Augusta University
Children's Health

Summer camps for our kids

When a child receives a diagnosis for a life altering disease, their days of fun in the sun become limited and are soon replaced with frequent hospital visits and labs. This transition can be difficult for any child to navigate, especially in the summer months when other kids are off enjoying the great outdoors. Here at the Children’s Hospital of Georgia, we offer a variety of summer camps to provide our patients with an unforgettable summer experience in fun, safe, and supportive environments, with the help of our dedicated team of child life specialists.

We asked Kimberly Allen, MS, CCLS, hematology oncology child life specialist at the Children’s Hospital of Georgia, to answer some frequently asked questions about our summer camp programs.

Q. How many camps are there, and what are their specializations? 

A. Camp Rainbow was our first camp that started in 1985. Children with cancer and their siblings spend time with other kids going through similar situations.

Camp Joint Venture is for children diagnosed with Rheumatic disease.

Camp Strong Heart is for children who have been diagnosed with cardiac related diagnoses.

Camp Sweet Life is for children who have been diagnosed with Type 1 Diabetes or insulin dependent Diabetes.

Q. What ages can participate and how long do they run?

A. At Camp Rainbow kids spend six days just being a kid.

Camp Joint Venture is a four-day overnight summer camp for kids between 6-18 years old.

Camp Strong Heart is a two-day overnight summer camp for kids between 4-17 years old.

Camp Sweet Life is an overnight summer camp for kids between 7-16 years old.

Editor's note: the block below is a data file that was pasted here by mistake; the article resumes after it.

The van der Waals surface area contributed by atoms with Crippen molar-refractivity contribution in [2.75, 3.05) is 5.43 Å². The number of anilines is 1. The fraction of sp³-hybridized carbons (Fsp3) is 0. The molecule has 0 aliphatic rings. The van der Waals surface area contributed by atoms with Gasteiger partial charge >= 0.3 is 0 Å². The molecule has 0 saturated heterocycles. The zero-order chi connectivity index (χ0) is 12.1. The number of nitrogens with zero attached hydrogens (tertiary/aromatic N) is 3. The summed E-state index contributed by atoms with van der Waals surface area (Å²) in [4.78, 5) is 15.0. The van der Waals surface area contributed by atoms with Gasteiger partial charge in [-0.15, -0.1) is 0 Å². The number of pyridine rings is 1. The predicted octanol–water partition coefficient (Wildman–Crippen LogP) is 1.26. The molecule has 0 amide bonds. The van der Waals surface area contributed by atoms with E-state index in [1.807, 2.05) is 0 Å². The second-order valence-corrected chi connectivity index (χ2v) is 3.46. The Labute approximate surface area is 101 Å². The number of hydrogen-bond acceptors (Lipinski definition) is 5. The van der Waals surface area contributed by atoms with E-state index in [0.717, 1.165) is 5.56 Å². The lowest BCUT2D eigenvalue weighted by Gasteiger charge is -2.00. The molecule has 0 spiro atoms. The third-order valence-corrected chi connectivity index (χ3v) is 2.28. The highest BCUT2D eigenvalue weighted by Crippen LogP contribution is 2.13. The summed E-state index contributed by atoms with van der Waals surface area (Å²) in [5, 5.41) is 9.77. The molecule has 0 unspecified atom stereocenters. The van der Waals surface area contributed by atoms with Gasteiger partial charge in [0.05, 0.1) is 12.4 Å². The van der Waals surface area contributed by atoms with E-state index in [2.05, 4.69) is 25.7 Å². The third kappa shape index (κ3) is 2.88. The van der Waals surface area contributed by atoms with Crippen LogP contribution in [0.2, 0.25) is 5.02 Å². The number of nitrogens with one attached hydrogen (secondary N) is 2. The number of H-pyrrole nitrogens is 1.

Each camp has different requirements, so be sure to ask your physician if camp is right for your child.

Q. What type of actives will the campers participate in?

A. Campers participate in a variety of camping activities which include, but are not limited to, horseback riding, wall climbing, drumming, arts and crafts, ceramics, basketball, golf, tennis, bike riding, fishing, canoeing/kayaking, archery, farming and swimming.

Q. Are there any costs for these programs?

A. All camps are free.

To offset the costs, we offer scholarships for families who cannot afford it.

Q. How can I support these camps?

A. All camp counselors are volunteers and our camps rely on donations to keep the programs running. If you would like to make a donation to our camp programs, please visit augusta.edu/giving/makeagift.

Please note, all camps are staffed with a physician and a nurse to attend to the campers’ medical needs.

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About the author

Children's Hospital of Georgia

Children's Hospital of Georgia

Children’s Hospital of Georgia is the only facility in the area dedicated exclusively to children. It staffs the largest team of pediatric specialists in the region who deliver out- and in- patient care for everything from common childhood illnesses to life-threatening conditions like heart disorders, cancer and neurological diseases.

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